"Probably the only reason I'm talking to you about it is somebody else didn't shy away from talking to me about it, and it changed my life," she says. "So many people don't want to talk about having the surgery. Remember Starr Jones? I had another friend who didn't want anybody to know either. It's incredibly personal. Whatever path they take - good for them. In my opinion, you have to talk about it because it's got to be about more than just yourself. I want people to know there is help, and it's effective. It's not the easy path, but there is a path. If one person reads this and decides, I can do it, too,' then it's a great thing."

The surgery, Jones explains, is just one component of the life-altering procedure. Like most weight loss methods, this, too, requires permanent diet and lifestyle changes for the surgery to be successful.

Jones' post-surgery path to weight loss started with a roughly 10-day recovery period following the surgery and weeks on a soft-food diet before gradually increasing her intake of regular foods. To this day, she still relies on chicken salads from Zeus five to six days a week to get her fill.

"It's not a solve-all. It's just a tool," Jones says. "You have to change everything about your lifestyle. I know a lot of people who have tried to get around [the diet and other lifestyle changes]. Why not do everything that it takes to be successful on it? That was the focus I kept. It was the biggest investment I was ever going to make in myself, so if I was going to do it, I was going to do it right."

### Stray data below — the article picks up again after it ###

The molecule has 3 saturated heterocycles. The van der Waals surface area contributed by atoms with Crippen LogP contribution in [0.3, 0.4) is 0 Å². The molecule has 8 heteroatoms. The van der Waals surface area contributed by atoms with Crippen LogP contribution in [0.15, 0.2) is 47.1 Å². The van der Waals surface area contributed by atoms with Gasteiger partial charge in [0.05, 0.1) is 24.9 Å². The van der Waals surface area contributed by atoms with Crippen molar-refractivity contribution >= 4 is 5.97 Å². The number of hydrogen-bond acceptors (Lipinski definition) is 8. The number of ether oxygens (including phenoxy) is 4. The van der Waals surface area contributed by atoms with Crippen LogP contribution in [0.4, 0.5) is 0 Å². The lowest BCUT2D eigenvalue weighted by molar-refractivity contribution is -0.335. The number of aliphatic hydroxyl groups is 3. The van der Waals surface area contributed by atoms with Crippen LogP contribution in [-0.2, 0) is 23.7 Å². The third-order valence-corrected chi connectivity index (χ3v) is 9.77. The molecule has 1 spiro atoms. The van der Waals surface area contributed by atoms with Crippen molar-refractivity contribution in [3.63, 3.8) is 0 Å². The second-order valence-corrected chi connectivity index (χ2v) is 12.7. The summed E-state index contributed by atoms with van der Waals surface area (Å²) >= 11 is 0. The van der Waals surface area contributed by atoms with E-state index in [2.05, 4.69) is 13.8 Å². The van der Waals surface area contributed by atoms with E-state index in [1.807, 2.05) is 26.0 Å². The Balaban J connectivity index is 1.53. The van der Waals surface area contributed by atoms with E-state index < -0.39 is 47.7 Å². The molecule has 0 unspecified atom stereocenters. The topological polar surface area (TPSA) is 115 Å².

The 140 pounds Jones shed in just one year is above average for gastric sleeve patients, according to Dr. Uyen Chu, a physician with The Surgical Specialists who works for Our Lady of Lourdes Bariatric Center, where approximately 350 weight-loss procedures are done each year. Most patients come out about 70 pounds lighter after their first year, but Jones' active lifestyle and her age were big factors in her rapid weight loss, Chu says.

Lourdes' Bariatric Center offers three different types of weight-loss surgeries: lap band, gastric bypass, and the gastric sleeve - which accounts for approximately 60 percent of the weight-loss center's caseload.

"The sleeve is the safest with good results," Chu says. "The band is probably safer, but the results aren't as great. The bypass is relatively safe, but there are some additional complications long-term. We've been able to provide the sleeve as a much more efficacious procedure than in the past. Because we have a better understanding of obesity as a medical illness, we're able to target the procedure to meet the patient's needs."

It's been an extraordinary experience for Jones, to say the least, a journey that's been measured as much by milestones as it has pounds and pant sizes.
"A few months ago I went to Las Vegas for a long weekend, and it wasn't anything that I saw or anything spectacular. The biggest thing about that trip was that I walked Las Vegas for three days," she says. "I didn't want to get in a cab. I wanted to walk it - because I could. Before, my knees would hurt, my back would hurt, the typical things that go with being that heavy. It limited what I could do physically."

For Jones, what's been equally as hard as shedding the weight has been letting go of her own insecurities.

"The [bariatrics] coordinator warned that this will be as much of an emotional journey as it is a physical one. And I don't think anybody can prepare you for that. It took a long time for me to not see the face in the mirror - the person I was when I was at my heaviest. It's hard. Anybody who has battled weight issues knows it never comes off as fast as you put it on, and I don't think anybody can prepare you for weight coming off so fast that your body is going faster than your mind. Eventually it catches up, but it's tough."